Technically speaking, a taxpayer may attempt to manage these tasks without representation, which is known as pro se (“for oneself”) representation. However, this is extremely inadvisable due to the immense legal and technical complexity of the facts, laws, and procedures in dispute. When he or she is facing down the IRS’ high-powered, sophisticated network of investigators, attorneys, and technological resources for gathering and analyzing evidence, a taxpayer should simply not enter the ring alone.
Refund Claims vs. Deficiency Suits Against the IRS
Be advised that the aforementioned process applies specifically to lawsuits involving notices of deficiency, which are aptly called “deficiency suits” or “deficiency actions.” Though less common than deficiency suits, in which taxpayers dispute the tax assessments, penalties, and interest charges arising from IRS tax audits, some taxpayers instead file what are called “refund actions.” These are the two types of tax issues most likely to be litigated successfully.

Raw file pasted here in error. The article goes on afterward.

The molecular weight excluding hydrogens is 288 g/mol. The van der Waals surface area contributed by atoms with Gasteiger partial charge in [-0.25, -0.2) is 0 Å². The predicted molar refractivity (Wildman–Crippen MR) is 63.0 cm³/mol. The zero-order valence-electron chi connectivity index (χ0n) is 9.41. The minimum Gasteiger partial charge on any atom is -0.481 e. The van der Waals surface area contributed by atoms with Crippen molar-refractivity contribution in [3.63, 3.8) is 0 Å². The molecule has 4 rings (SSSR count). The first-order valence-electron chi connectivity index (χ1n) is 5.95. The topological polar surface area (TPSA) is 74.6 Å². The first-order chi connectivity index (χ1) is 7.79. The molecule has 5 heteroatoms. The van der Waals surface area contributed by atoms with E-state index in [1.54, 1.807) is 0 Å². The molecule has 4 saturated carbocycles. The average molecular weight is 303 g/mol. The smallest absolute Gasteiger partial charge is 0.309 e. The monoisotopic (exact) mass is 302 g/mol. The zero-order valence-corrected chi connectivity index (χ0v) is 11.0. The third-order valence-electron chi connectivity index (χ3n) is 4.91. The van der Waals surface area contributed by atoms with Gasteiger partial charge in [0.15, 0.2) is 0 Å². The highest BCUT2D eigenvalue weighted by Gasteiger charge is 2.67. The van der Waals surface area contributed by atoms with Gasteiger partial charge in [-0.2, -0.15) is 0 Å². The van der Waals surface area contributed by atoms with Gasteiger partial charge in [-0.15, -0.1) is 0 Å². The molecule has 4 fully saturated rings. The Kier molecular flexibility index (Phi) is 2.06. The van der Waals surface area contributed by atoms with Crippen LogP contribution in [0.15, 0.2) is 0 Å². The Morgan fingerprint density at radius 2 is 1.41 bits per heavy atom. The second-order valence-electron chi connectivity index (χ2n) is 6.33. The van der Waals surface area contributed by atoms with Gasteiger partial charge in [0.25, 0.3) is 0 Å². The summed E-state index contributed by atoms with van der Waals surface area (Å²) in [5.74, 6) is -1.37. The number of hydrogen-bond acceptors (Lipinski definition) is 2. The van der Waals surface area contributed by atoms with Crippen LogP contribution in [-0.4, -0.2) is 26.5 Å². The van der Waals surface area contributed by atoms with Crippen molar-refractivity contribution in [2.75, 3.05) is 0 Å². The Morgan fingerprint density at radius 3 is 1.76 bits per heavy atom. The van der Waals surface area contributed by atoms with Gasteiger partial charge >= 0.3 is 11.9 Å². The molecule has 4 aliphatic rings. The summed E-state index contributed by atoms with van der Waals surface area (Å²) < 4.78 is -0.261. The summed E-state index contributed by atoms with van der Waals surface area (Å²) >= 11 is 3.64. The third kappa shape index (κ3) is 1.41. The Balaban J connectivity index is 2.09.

In contrast to a deficiency suit, the purpose of a refund claim is to recover an improper tax payment that has already been made to the IRS. To bring a refund action successfully, the taxpayer must meet the following standards:
- First, the taxpayer must have paid an alleged tax debt in full.
- Next, the taxpayer must attempt to resolve the issue through every available administrative channel. This may involve filing Form 1040X (Amended U.S. Individual Income Tax Return) or Form 1120X (Amended U.S. Corporation Income Tax Return), as appropriate.
- Finally, the taxpayer must wait for a period of six months to elapse before initiating litigation. The six-month clock begins counting down from either (1) the date on which the original refund claim was filed, or (2) the date on which the taxpayer received a notice of disallowance from the IRS.